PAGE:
Chicago to install new O’Hare noise monitors in city, surrounding suburbs. On Tuesday, July 22, the City of Chicago announced efforts to acquire and install eight new permanent airport noise monitors in Chicago neighborhoods and suburban communities located near O'Hare International Airport. The evidence collected from the monitors will be used to determine whether a widened circle of property owners are eligible for subsidized soundproofing of their buildings due to noise caused by aircraft takeoffs and landings at the Midwest’s busiest airport. Specific locations of the eight additional noise monitors have not yet been selected. The project will be funded through approved airport funds and will not use local taxpayer dollars.

This development falls in line with recent efforts by Reps. Michael McAuliffe (R-Chicago) and Dennis Reboletti (R-Elmhurst) who earlier this year pushed for legislation that would require the State to conduct a new study of O’Hare airport noise in response to elevated complaints since new runways took effect last October.

Last week, Rep. McAuliffe began circulating a petition that asks the federal government to hold hearings so residents of communities surrounding the airport can express the true impact of how increased air traffic has diminished their quality of life and environment. The petition also requests a comprehensive noise and environmental impact study to collect and measure the impact of airport takeoff and landing noise at the airport. The petition concludes by calling for immediate noise relief for families through the swift expansion of existing sound insulation programs. Nothing in the petition attacks O’Hare Airport or the jobs that it creates for Illinois.

A “Chicago Tribune” story on the new monitors can be found here.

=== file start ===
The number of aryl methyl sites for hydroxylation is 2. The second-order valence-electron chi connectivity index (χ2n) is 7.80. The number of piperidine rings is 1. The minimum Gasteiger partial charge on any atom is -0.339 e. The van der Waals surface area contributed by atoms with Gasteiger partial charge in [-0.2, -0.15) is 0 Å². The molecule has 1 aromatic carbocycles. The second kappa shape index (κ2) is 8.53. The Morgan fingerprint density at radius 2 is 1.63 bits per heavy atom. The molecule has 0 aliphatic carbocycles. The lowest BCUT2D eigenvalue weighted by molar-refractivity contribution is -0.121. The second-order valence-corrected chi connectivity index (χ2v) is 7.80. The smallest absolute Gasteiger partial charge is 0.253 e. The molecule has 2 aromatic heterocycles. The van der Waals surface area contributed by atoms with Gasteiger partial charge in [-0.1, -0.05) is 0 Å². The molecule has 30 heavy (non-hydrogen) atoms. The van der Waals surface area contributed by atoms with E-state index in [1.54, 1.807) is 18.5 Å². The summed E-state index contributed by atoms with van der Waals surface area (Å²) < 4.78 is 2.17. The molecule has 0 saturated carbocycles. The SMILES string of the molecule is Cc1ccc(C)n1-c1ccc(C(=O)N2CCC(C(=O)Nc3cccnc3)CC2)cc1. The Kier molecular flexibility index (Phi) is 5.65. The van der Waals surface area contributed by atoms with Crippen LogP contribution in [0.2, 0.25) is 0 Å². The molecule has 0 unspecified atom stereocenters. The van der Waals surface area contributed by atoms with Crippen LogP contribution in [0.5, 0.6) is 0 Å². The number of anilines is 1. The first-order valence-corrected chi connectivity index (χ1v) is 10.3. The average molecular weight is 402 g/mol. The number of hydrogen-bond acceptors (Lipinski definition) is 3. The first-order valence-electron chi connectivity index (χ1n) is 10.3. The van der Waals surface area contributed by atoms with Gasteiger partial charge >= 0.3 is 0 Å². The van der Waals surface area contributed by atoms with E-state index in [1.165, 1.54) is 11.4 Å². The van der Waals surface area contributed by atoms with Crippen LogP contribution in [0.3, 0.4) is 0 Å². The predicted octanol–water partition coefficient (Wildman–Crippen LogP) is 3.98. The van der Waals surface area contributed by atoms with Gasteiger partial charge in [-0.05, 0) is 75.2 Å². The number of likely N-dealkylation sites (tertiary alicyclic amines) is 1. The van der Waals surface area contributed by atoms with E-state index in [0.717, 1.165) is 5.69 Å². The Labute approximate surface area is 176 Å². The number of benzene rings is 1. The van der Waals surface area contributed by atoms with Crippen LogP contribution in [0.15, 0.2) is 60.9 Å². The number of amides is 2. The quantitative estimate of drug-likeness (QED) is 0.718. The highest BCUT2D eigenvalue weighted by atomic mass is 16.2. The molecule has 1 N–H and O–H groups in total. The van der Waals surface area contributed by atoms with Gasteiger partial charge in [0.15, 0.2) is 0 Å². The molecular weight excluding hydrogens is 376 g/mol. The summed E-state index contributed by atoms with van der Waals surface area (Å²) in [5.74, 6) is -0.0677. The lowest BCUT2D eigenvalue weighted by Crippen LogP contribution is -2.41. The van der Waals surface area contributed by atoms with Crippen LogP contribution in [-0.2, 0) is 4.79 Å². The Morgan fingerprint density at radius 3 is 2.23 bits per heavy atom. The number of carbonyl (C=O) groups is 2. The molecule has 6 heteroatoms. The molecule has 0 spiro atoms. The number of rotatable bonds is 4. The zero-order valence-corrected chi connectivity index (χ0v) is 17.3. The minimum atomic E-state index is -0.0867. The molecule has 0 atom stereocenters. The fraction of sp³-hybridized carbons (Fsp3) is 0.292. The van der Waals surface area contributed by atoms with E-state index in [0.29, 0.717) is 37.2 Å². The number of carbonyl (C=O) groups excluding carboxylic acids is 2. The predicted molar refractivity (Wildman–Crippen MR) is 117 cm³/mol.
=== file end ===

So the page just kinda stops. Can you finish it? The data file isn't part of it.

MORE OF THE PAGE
State Budget
Comptroller Topinka reports $2.4 billion in June 2014 unpaid bills; believes more debt lies hidden. In her monthly spreadsheet, “Monthly Money Matters”, released on Sunday, July 20, Comptroller Judy Barr Topinka reports that the State has not paid more than $2.4 billion in outstanding bills meant to be paid from State general funds. In addition to this red ink in her office, the Comptroller believes that another $2.2 billion in further outstanding bills are being sequestered in the offices of various State departments, and have not yet been transferred to the Comptroller’s office for eventual payment. If both categories of past-due debts are combined, the Comptroller believes the true picture facing the State and its taxpayers would be approximately $4.6 billion in red ink.

The past-due payments include more than $694 million designated for payment from the Common School Fund and the Education Assistance Fund. Most of these monies are due to Illinois local school districts, and the non-payments further affect these units of local education and their taxpayers.

Illinois has been slow-paying its bills since the start of the 2008 economic downturn, with past-due numbers well above $1 billion throughout this period despite a constitutional pledge that the State “balance its budget” (Illinois Constitution, Article VIII, subsection 2(b)).

Transportation – Road Salt
Road officials warn of pending shortage of road salt. While summer temperatures may make the winter of 2014-15 seem to be a long way off, officials responsible for procuring road salt to make next winter’s Illinois roads drivable need to be making their logistical arrangements now. They are finding spot shortages of salt, which combined with high prices for the salt that is offered for sale could create problems in early 2015.

The salt shortage applies not only to the de-icing supplies the State purchases on its own account, but to a program that Illinois has operated for many years in which the State uses its size as a purchaser to buy and resell (at cost) truckloads of salt to local county road departments and other units of local government. At least 600 units of local government cooperate with the State to ensure adequate annual supplies, and units that voluntarily refrain from participating in the program sometimes have to buy small salt shipments under spot market conditions for very high prices.

The nationwide harsh winter of 2013-14 is blamed for the supply situation. U.S. salt mines generally produce the same amounts of salt year after year, and inventory cushions were severely depleted this spring.